Italy on Friday gave the Libyan coast guard the first two of 10 boats to rescue migrants from foundering smugglers’ boats, as part of a strategy Rome hopes will reduce the huge numbers of rescued migrants from reaching Italian shores.
The motorboats boats were handed over at a ceremony in Gaeta, Italy, where an initial group of 20 Libyan coast guard members completed training, including in migrant rescue operations, at the naval school in that southern port town.
Human rights advocates, however, fear if the migrants are returned on Libyan boats to the largely lawless northern African country, they will again risk torture, sexual abuse and exploitation as laborers. Many migrants have reported months of suffering while waiting for smugglers to put them aboard boats.
Attending the ceremony was Libyan Ambassador Ahmed E.I. Safar, who acknowledged that such abuses occur.
“Yes, there were abuses,” he said. “There will be abuses probably in the future as well. We will deal with them. We will see what we can do in terms of monitoring, supporting, raising awareness” with the help of other countries and international organizations.
Libya has slid into chaos and violence, as tribal and political factions fight for power after the 2011 demise of longtime dictator Moammar Gadhafi. The country now has rival governments in Tripoli and in the east. Human traffickers have taken advantage of the power vacuum to send hundreds of thousands of asylum-seekers and other migrants in flimsy boats toward Italian shores.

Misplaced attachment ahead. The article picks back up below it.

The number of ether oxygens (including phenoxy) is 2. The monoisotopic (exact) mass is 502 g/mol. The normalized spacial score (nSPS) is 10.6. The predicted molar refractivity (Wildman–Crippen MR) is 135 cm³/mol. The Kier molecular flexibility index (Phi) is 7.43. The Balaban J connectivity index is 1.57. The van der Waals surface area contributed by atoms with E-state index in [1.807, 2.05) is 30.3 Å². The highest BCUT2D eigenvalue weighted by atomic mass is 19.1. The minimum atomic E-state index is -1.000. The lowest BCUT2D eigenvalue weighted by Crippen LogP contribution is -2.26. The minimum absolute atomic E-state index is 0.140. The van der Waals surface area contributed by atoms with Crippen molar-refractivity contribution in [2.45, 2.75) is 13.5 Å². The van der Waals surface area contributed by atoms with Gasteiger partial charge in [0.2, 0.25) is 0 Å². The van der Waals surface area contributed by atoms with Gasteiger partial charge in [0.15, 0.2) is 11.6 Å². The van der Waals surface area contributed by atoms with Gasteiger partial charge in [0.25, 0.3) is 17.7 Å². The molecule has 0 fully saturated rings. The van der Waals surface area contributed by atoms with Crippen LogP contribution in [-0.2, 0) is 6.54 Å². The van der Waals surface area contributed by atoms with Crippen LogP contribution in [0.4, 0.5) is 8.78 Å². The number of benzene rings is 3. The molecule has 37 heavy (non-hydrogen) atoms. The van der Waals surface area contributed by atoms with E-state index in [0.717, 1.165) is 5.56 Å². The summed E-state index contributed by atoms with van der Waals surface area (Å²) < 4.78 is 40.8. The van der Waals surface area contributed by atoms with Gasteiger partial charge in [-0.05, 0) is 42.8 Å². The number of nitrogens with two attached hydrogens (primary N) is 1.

Tens of thousands of migrants are being rescued at sea in operations coordinated by the Italian coast guard and taken to Italian shores. Many, however, are fleeing poverty and not eligible for political asylum.
Italian Interior Minister Marco Minniti, also at the ceremony, said Libya’s “stabilization” would give traffickers “less space to maneuver.”
The minister said Italy would deliver the rest of the boats by June. He called Libya’s coast guard forces “the most important structure in northern Africa” in controlling human trafficking.